6.         To support scholarly societies in making a move to open access, I recommend subsidizing scholarly and university press publishing either directly through block publishing grants or indirectly through providing infrastructure support for their publishing. Direct subsidy is much more cost-effective than indirect subsidy through APFs. One example of such a program in Canada’s Social Sciences and Humanities Research Council’s Aid to Scholarly Journals, and the Synergies project that has provided support for Canada’s social sciences and humanities journals to move online and facilitated the move to open access for a number of these journals. In North America, it is common for university libraries to provide hosting and support services for journals local faculty are involved with, an option that facilitates high quality open access publishing at a modest cost.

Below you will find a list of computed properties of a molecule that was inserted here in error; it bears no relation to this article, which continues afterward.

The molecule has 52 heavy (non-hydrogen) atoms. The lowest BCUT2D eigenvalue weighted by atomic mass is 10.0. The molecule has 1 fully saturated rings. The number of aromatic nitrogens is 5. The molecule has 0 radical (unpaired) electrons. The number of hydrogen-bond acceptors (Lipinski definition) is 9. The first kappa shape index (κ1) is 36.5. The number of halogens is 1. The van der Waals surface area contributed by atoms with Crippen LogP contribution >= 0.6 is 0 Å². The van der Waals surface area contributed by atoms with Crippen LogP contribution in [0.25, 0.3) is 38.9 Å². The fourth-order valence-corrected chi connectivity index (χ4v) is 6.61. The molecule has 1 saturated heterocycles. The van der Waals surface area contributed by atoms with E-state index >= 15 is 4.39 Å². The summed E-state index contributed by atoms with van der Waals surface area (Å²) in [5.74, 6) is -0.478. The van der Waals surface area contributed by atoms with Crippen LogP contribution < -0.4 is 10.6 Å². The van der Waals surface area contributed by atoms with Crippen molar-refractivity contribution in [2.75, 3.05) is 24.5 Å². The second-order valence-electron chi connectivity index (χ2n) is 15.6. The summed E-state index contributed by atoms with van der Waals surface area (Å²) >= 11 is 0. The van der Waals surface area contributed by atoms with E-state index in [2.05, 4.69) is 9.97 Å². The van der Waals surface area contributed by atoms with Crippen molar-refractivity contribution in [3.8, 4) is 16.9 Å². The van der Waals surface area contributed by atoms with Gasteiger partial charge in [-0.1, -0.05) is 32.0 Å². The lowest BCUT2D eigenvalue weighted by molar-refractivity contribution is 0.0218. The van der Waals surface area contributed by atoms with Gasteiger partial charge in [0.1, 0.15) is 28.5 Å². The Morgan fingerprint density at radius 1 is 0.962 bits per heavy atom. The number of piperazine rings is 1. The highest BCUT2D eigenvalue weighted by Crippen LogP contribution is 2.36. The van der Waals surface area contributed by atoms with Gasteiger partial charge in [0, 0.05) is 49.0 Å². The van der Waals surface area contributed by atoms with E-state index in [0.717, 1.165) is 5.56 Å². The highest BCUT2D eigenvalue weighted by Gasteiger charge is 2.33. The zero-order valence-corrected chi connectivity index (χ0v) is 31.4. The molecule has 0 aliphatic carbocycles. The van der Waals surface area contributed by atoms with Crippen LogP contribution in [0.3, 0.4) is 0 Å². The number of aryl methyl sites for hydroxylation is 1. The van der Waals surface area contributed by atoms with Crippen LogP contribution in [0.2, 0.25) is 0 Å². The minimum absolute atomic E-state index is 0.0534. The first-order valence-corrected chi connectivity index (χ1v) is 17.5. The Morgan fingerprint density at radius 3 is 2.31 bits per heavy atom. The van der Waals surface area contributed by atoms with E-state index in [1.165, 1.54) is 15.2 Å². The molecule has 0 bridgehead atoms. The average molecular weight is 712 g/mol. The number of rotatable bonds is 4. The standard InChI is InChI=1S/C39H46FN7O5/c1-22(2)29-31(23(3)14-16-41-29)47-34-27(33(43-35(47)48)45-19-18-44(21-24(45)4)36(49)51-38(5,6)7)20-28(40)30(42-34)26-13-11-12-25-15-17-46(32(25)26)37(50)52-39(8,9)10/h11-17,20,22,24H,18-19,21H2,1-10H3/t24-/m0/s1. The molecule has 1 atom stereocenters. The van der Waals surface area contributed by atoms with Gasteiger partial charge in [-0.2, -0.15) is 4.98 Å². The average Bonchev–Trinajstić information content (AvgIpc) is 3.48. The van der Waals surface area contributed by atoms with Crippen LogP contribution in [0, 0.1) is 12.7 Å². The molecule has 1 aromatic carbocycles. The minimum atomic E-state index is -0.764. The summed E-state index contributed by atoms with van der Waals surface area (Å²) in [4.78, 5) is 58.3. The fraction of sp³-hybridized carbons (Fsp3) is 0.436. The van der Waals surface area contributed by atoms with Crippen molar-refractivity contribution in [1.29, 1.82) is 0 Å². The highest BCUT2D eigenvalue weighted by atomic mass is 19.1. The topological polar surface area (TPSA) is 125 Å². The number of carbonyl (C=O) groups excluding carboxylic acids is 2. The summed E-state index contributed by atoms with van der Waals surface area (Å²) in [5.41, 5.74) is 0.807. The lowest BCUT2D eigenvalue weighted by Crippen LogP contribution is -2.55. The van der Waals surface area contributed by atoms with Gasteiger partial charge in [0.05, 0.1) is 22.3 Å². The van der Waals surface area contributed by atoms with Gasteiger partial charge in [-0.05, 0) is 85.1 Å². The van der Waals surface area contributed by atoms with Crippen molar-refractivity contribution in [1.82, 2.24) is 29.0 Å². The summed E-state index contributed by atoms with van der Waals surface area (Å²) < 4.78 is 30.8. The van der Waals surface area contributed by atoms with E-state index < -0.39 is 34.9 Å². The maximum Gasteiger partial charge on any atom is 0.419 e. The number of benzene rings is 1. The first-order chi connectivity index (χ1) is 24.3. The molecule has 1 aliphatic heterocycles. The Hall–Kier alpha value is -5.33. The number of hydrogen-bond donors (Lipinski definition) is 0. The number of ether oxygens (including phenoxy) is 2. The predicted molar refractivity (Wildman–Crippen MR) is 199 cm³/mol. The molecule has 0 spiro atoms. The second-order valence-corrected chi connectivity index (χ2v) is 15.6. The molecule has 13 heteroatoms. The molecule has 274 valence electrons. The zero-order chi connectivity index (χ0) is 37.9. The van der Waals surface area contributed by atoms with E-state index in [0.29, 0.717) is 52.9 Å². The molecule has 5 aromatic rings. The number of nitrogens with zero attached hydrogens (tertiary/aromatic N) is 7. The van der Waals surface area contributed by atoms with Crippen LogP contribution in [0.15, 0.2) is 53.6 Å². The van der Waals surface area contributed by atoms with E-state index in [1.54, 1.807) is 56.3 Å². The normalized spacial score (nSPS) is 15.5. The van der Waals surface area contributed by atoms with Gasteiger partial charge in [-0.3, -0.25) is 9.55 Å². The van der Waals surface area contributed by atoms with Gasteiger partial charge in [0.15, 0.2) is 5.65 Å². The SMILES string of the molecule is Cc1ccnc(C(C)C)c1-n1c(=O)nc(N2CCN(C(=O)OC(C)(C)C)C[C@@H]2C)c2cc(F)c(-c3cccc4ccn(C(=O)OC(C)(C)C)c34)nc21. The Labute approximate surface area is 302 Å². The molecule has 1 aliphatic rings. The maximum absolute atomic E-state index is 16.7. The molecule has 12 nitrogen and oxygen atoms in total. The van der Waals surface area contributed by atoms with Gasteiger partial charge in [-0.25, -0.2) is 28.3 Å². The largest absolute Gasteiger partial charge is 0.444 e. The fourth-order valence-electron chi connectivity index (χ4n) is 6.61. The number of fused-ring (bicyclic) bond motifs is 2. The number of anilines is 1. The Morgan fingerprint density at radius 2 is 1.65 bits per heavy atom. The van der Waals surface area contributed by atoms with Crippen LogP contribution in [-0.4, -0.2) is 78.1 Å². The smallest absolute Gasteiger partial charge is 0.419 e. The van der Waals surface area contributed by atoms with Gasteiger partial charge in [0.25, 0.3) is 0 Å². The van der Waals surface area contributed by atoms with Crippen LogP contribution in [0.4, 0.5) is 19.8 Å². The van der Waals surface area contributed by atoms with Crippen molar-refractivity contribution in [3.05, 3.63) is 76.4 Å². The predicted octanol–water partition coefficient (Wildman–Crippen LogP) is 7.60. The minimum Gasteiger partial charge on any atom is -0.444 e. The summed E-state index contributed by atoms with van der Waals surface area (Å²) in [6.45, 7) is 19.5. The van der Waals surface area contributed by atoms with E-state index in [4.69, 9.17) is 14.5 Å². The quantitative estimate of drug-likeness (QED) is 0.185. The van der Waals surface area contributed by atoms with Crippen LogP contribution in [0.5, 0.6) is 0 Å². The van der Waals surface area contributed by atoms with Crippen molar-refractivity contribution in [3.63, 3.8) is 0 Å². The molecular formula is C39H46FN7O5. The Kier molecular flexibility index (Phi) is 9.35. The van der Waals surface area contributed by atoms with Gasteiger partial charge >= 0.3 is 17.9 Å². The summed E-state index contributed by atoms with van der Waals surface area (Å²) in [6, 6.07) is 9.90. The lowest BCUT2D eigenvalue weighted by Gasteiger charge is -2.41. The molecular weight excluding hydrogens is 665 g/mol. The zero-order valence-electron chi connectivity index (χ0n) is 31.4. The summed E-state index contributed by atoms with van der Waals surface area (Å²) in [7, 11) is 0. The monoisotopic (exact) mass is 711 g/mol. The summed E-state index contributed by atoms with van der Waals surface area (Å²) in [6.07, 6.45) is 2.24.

7.         Fund the future. To prepare the UK for leadership in scholarly communication in the future I recommend providing some seed funding for the most transformative possibility for scholarly communication reported by Houghton and Oppenheimer in 2009, that is, building an overlay journal system on top of institutional repositories. Britain’s strength in institutional repositories makes the UK a natural leader in this area. UK-based mathematician Timothy Gowers recently posted about a new system that will make it easy to create overlay journals with arXiv, suggesting that this approach may be feasible much sooner than most of us had thought: